More than a few people have told me they're going back to read the book after playing the game, which is really a great compliment. I've also gotten emails from a few English teachers that used it in class or in homework assignments, making kids compare and contrast references to the novel. Always makes my day.
NEA: Hollywood has been turning to books for movie ideas for ages. Inspired by your success, do you think the gaming world may eventually do the same?
SMITH: Well, there have been book adaptations before ours. There was a Nintendo version of Tom Sawyer, and recently there was a big-budget adaptation of Dante's Inferno, although I don't think it was too faithful. Video games are a huge industry at this point, so when they adapt other stories, they'll probably turn to source material that's more profitable than books. But that's fine by me---the main joke of our game was exactly how inappropriate the two media are for each other.
HOEY: It seems like games are mostly turning to movies for their ideas. There are a few Tom Clancy-inspired first-person shooters around, but those really owe more to the movie adaptation I think than the novels. I'd guess that games and movies will continue to pass ideas and stories back and forth much more than novels and video games. Part of it is that video games and movies have more in common in that they're both audio-visual; they both happen on screens. Books are more like a conversation with someone you've never met, and they're generally written by just one person, so they're much more personal and introverted. There's a lot of content that isn't action, that's just an inner monologue or a description of a place or a time or a feeling. It's hard to take stories like that and ?gamify" them, and ultimately you've got to ask yourself why you'd be doing it in the first place. History is littered with halfhearted adaptations of movies into video games. It's tough to do right, you've got to really love both halves of the equation to make them balance out just so.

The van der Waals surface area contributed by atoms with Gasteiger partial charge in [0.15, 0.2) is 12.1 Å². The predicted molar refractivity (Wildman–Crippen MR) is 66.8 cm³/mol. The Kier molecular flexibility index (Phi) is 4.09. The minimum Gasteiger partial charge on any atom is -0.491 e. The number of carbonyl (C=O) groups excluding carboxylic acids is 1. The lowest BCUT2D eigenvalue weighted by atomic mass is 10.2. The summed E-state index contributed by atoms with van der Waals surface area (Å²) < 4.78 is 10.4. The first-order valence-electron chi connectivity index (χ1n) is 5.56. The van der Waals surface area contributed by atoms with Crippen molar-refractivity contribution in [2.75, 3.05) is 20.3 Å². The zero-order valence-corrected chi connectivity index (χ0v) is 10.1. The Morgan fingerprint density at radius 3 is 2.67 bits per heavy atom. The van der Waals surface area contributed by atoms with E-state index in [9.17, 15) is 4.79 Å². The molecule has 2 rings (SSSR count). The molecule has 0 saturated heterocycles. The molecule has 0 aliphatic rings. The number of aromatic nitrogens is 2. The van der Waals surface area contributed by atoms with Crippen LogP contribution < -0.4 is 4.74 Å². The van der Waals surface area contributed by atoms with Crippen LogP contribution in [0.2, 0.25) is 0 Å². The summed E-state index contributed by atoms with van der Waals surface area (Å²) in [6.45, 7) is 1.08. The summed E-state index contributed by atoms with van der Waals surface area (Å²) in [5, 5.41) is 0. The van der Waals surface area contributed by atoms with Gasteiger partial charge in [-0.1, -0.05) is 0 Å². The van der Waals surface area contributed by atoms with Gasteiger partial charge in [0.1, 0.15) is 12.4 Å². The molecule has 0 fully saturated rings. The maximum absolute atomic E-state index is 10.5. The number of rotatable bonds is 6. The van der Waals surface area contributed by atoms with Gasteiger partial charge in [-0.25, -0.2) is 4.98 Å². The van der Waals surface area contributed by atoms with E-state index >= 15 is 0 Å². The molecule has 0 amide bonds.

NEA: Turning such a beautifully written novel into a game must have been difficult. What where the hardest parts of The Great Gatsby to give up and how important was it to you to keep the spirit and voice of the novel alive in the game?
HOEY: I'm not sure how much of the spirit we thought we'd keep; something so ambitious never actually entered into the project in the early stages. First and foremost, the goal was to make our friends laugh. Fitzgerald's descriptions are just beyond reproach, really beautiful and succinct. We knew we'd never dither those down to just a few dozen pixels across and retain their impact.